Wednesday, 18 October 2017 12:42:08 (AST)
 

National·Health

Cancer treatment unit to open at MCMH (+video)

Milton Cato Memorial Hospital. (iWN file photo)

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The Government of St. Vincent and the Grenadines is making plans to open a cancer treatment unit at the Milton Cato Memorial Hospital by next month.

“We are trying to strengthen the provision of medical services to patients who suffer with cancer at the Milton Cato Memorial Hospital and one of the specific initiatives that we are embarking upon right now is to set up an oncology unit,” Minister of Health, Sen. Luke Browne told iWitness News on Monday.

“I think the only thing which is left for its completion would be the installation of a bio-safety cabinet and I think that would probably happen within the next couple weeks.

“So I anticipate that before, say, the end of November, we would have everything in place to have the unit up and running.”

The health minister told iWitness News that the public health system will try its best to treat as wide a range of cancers as possible.

“Naturally, there would be some limitations on our local capacity, but, to overcome some of those limitations, we are building up relationships and partnerships with entities aboard.”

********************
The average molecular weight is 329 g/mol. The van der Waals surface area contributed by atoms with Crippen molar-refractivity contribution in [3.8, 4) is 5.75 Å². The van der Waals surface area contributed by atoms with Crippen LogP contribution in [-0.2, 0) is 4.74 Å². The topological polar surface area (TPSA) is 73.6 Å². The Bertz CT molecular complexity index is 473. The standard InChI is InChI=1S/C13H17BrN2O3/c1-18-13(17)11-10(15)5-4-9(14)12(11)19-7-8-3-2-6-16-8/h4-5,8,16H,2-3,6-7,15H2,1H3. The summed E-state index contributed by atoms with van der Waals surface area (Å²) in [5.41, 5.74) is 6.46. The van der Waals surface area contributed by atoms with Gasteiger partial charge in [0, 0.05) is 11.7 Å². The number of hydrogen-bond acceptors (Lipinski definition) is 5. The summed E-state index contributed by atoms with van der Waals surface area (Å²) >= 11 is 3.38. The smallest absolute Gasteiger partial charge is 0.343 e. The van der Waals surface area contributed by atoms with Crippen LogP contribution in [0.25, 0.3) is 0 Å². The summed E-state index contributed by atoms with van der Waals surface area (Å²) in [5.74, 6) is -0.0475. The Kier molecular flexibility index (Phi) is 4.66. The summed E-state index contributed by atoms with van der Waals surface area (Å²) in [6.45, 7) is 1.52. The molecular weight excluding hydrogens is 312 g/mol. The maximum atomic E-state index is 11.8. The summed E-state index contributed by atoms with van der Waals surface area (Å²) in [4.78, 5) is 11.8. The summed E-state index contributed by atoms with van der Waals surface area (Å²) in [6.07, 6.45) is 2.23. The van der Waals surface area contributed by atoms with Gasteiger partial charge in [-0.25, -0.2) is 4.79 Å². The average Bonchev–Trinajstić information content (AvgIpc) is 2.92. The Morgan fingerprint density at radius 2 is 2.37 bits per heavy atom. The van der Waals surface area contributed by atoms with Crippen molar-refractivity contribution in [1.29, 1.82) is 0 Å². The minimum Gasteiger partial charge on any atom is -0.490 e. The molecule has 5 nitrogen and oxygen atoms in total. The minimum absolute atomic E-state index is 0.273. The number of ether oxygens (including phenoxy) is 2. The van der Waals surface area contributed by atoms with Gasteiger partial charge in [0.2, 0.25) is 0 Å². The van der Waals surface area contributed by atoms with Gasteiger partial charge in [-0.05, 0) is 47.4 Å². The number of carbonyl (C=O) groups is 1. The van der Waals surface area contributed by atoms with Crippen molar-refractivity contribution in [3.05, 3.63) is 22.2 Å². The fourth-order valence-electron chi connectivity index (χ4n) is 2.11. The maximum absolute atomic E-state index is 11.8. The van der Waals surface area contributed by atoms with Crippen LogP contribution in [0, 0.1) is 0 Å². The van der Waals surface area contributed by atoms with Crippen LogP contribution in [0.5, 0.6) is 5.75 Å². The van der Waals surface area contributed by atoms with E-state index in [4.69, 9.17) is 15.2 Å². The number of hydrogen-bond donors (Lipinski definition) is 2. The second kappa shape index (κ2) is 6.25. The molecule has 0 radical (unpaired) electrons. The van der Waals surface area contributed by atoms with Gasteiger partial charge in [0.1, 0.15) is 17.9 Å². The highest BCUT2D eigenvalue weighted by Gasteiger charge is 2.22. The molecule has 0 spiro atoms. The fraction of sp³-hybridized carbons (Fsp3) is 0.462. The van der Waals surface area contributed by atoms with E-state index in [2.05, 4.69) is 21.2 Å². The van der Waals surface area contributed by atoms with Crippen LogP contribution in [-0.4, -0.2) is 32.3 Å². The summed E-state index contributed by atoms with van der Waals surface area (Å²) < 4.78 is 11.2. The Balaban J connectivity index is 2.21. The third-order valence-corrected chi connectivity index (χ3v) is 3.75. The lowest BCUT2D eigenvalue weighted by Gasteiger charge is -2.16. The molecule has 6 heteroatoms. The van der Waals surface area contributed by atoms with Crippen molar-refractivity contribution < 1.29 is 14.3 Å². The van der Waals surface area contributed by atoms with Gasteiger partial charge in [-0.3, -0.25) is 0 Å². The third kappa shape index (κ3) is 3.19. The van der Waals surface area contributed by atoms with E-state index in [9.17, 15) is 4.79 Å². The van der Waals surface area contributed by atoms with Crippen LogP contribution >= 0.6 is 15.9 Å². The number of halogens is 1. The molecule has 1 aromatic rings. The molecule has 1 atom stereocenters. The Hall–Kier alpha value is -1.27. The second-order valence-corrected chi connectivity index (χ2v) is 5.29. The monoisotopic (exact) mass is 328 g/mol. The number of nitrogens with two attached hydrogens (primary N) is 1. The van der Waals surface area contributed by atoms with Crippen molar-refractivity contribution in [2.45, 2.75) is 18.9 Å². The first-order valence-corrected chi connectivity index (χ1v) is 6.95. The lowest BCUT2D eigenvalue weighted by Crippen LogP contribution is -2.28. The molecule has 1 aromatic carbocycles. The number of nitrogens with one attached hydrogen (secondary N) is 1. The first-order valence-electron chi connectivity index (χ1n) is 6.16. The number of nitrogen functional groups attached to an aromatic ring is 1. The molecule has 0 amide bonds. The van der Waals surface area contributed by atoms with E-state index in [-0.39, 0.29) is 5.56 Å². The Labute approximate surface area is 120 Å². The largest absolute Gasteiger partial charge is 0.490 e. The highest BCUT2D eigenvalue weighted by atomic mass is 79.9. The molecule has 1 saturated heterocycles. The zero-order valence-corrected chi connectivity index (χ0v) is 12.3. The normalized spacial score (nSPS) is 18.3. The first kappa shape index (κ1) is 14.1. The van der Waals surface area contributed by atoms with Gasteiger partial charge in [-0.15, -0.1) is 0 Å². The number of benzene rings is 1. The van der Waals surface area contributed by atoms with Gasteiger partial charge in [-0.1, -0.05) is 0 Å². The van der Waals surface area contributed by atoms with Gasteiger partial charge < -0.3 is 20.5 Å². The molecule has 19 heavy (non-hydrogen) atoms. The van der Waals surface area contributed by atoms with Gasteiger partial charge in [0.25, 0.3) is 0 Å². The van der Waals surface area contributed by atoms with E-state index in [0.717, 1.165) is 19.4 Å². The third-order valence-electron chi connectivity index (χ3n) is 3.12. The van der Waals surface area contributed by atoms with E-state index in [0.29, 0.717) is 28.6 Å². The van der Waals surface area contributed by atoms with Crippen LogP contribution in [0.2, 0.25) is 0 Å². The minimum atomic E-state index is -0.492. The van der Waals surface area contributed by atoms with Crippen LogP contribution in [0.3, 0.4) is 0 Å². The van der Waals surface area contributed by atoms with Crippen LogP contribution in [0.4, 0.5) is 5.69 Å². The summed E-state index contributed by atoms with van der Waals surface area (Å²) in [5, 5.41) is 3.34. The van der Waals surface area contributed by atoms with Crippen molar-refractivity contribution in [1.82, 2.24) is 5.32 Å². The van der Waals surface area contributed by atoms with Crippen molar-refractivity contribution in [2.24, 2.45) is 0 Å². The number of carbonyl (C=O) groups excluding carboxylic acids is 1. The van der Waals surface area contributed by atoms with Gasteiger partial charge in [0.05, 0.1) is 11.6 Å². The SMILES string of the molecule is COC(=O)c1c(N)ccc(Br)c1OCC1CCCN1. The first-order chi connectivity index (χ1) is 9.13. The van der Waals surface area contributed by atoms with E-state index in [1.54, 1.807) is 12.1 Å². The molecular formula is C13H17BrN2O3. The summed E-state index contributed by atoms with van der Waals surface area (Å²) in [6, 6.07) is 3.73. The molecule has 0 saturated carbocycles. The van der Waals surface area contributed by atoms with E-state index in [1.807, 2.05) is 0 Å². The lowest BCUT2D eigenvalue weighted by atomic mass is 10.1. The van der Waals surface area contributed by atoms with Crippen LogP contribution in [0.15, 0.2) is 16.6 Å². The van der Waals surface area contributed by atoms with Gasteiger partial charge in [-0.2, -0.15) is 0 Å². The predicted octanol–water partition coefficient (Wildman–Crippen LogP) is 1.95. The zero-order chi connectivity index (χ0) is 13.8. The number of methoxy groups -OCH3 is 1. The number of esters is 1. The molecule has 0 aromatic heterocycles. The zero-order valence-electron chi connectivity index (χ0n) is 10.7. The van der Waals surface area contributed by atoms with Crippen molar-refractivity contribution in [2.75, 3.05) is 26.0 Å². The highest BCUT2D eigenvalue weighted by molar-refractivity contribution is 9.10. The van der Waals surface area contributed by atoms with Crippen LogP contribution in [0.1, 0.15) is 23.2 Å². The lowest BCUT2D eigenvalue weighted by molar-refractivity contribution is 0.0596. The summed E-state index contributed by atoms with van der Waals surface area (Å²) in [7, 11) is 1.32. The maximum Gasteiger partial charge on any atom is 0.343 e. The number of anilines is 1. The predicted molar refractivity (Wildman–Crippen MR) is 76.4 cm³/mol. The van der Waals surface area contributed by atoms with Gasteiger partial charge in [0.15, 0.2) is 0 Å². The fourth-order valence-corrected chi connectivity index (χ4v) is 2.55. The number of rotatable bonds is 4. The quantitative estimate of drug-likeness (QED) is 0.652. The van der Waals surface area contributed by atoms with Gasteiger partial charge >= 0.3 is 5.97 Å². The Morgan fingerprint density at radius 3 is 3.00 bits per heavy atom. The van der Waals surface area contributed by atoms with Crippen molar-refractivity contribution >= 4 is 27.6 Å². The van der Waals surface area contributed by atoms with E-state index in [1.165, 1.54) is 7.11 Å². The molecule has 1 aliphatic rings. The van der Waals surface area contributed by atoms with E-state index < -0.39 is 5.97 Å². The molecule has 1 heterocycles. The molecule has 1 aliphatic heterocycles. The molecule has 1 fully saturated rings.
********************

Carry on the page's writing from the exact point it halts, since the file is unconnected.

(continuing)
Browne mentioned the Cancer Centre Eastern Caribbean, which is based in Antigua and Barbuda, adding that the government also has treatment arrangements with hospitals in Guyana and elsewhere in the Caribbean.

“So we would be able to provide chemotherapy in particular within this oncology unit. Radiation is not something that we are going to be offering there and the whole plan is to be able to diagnose cancers earlier, because you when it gets to the later stages, stage 3 and stage 4, even the most advanced cancer treatment centres are probably not going to be able to make the best interventions for the purpose of saving lives and minimising pain and discomfort.”

He said that cancer is the number one cause of death in SVG.

“I think that we have maybe more than 10 per cent of the deaths, based on the monitoring and evaluation reports are caused by cancer.”

Browne said that for females, breast cancer is the most prevalent while among males, it is prostate cancer.

“So this is a problem in St. Vincent. It is a rising epidemic of cancers, which are a subset of non-communicable diseases and it is also a problem throughout the world, so we hope that we can get this under control to the extent possible with our resources.

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